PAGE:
CHINA / SOCIETY
China issues first COVID-19 vaccination guidelines, suggesting seniors above 60 to inoculate but no booster shots for now
Published: Mar 29, 2021 07:23 PM
People are inoculated with the COVID-19 vaccines at a healthcare center in Honglian Community in Xicheng District of Beijing, capital of China, Jan. 3, 2021. Beijing has started administering COVID-19 vaccines among specific groups of people with higher infection risks.(Photo: Xinhua)

People are inoculated with the COVID-19 vaccines at a healthcare center in Honglian Community in Xicheng District of Beijing, capital of China, Jan. 3, 2021. Beijing has started administering COVID-19 vaccines among specific groups of people with higher infection risks. Photo: Xinhua


China's health authorities issued the first official COVID-19 vaccination guidelines on Monday, suggesting seniors aged 60 and above get inoculated as current clinical research data showed that vaccination is safe for senior citizens. It also noted COVID-19 vaccine booster shots are not recommended for now.

The guidelines were released by the National Health Commission after the number of vaccination shots in the country reached 100 million as of Sunday. 

China has authorized five COVID-19 vaccines for conditional marketing or emergency use, including three inactivated vaccines, one adenovirus vector vaccine, and one recombinant protein sub-unit vaccine. The safety of all these vaccines has been proven, it noted. 

The guidelines suggested seniors aged 60 and above should get vaccinated, saying that the data from Phase I and Phase II clinical studies of four conditionally approved vaccines showed that vaccination is safe for this group, even though there is no data on the protective efficacy of the vaccines yet.

Compared with people aged 18-59, the neutralizing antibody titer of senior citizens after vaccination is slightly lower, but the seroconversion rate of neutralizing antibodies is similar, said the guidelines. 

As China rolled out its vaccination campaign with increased speed across the country, many cities, such as Beijing and Shanghai, have started vaccinating some elderly people and patients with chronic diseases who are willing to be vaccinated and are in a good physical condition, on the premise of fully assessing their health status and infection risk.

Feng Duojia, president of the China Vaccine Industry Association, told the Global Times previously that the inactivated COVID-19 vaccines from Sinopharm and Sinovac have been approved for use in aged people in Beijing. The Global Times also learned that the adenovirus vector vaccine produced by CanSino has included people 60 and over for its applicable vaccination age when it was approved and marketed conditionally.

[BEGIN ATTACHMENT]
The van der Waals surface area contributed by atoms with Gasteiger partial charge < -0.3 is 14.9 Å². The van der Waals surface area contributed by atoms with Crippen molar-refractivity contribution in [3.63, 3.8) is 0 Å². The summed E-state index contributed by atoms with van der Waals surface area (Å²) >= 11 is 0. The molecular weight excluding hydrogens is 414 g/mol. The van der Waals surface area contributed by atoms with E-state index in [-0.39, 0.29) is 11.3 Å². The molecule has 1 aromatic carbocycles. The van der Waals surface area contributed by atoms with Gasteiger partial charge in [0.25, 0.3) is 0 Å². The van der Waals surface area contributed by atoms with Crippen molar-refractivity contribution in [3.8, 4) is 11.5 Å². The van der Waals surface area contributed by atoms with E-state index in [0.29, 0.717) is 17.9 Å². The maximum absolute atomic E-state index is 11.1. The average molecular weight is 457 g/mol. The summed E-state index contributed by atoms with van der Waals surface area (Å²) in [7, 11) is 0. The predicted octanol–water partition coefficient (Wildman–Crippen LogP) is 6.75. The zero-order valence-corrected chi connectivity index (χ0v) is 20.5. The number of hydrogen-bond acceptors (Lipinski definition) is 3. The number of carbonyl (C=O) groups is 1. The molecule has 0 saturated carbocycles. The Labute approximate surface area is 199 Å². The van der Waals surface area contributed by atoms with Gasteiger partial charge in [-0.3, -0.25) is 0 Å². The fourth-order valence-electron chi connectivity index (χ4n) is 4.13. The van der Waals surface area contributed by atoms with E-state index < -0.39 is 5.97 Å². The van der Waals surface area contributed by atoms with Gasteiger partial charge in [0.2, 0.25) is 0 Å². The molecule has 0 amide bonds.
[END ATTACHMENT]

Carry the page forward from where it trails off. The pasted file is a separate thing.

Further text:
The guidelines also noted that booster shots are not recommended at this stage. 

An immunologist reached by the Global Times previously said that China should focus on getting more people vaccinated and protected at the current stage as the supply of COVID-19 vaccines are still in short. 

Although booster shots are still not suggested, Zhang Yuntao, a vice president and chief scientist of China National Biotec Group, a Sinopharm subsidiary, said at a press conference on Sunday that the group has designed COVID-19 booster shots to effectively improve the durability of antibodies. The company said initial results showed booster shots can improve vaccines' efficacy against virus variants. 

The guidelines also noted it is not recommended for people under the age of 18 to get vaccinated for now. 

As for whether the COVID-19 vaccines from different manufacturers can be used in combination, the guidelines recommended completing the vaccination with the same vaccine product. Under special circumstances, people can use vaccine products from other manufacturers of the same type to complete the inoculation.

Global Times 


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